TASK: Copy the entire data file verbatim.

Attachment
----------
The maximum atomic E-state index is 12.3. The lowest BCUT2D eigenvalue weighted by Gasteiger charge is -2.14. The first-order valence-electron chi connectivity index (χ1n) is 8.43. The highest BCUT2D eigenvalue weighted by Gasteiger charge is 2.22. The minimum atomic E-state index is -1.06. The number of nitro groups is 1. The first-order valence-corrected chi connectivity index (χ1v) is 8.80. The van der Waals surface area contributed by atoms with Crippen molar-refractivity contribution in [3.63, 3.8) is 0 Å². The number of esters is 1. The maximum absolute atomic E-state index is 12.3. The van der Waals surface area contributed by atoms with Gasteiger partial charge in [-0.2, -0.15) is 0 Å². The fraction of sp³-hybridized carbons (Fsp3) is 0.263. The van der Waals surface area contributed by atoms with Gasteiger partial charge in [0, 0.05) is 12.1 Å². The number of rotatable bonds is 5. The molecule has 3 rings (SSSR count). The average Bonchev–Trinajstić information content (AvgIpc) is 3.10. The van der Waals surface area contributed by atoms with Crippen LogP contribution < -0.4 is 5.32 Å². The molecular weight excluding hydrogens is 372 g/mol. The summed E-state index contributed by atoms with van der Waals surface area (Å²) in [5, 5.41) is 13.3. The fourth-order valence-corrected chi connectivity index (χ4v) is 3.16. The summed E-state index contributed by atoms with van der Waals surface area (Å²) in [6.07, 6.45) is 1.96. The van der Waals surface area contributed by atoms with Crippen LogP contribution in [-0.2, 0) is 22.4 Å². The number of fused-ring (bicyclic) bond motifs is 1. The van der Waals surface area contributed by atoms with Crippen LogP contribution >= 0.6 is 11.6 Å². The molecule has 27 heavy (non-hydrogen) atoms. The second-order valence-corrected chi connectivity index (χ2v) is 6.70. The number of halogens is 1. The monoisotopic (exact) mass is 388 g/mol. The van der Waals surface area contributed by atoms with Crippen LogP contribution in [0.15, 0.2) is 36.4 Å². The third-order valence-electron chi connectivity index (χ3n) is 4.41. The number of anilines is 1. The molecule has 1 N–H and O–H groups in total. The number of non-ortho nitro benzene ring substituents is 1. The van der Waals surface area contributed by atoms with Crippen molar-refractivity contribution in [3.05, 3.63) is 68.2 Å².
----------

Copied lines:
The maximum atomic E-state index is 12.3. The lowest BCUT2D eigenvalue weighted by Gasteiger charge is -2.14. The first-order valence-electron chi connectivity index (χ1n) is 8.43. The highest BCUT2D eigenvalue weighted by Gasteiger charge is 2.22. The minimum atomic E-state index is -1.06. The number of nitro groups is 1. The first-order valence-corrected chi connectivity index (χ1v) is 8.80. The van der Waals surface area contributed by atoms with Crippen molar-refractivity contribution in [3.63, 3.8) is 0 Å². The number of esters is 1. The maximum absolute atomic E-state index is 12.3. The van der Waals surface area contributed by atoms with Gasteiger partial charge in [-0.2, -0.15) is 0 Å². The fraction of sp³-hybridized carbons (Fsp3) is 0.263. The van der Waals surface area contributed by atoms with Gasteiger partial charge in [0, 0.05) is 12.1 Å². The number of rotatable bonds is 5. The molecule has 3 rings (SSSR count). The average Bonchev–Trinajstić information content (AvgIpc) is 3.10. The van der Waals surface area contributed by atoms with Crippen LogP contribution < -0.4 is 5.32 Å². The molecular weight excluding hydrogens is 372 g/mol. The summed E-state index contributed by atoms with van der Waals surface area (Å²) in [5, 5.41) is 13.3. The fourth-order valence-corrected chi connectivity index (χ4v) is 3.16. The summed E-state index contributed by atoms with van der Waals surface area (Å²) in [6.07, 6.45) is 1.96. The van der Waals surface area contributed by atoms with Crippen LogP contribution in [-0.2, 0) is 22.4 Å². The number of fused-ring (bicyclic) bond motifs is 1. The van der Waals surface area contributed by atoms with Crippen LogP contribution >= 0.6 is 11.6 Å². The molecule has 27 heavy (non-hydrogen) atoms. The second-order valence-corrected chi connectivity index (χ2v) is 6.70. The number of halogens is 1. The monoisotopic (exact) mass is 388 g/mol. The van der Waals surface area contributed by atoms with Crippen LogP contribution in [0.15, 0.2) is 36.4 Å². The third-order valence-electron chi connectivity index (χ3n) is 4.41. The number of anilines is 1. The molecule has 1 N–H and O–H groups in total. The number of non-ortho nitro benzene ring substituents is 1. The van der Waals surface area contributed by atoms with Crippen molar-refractivity contribution in [3.05, 3.63) is 68.2 Å².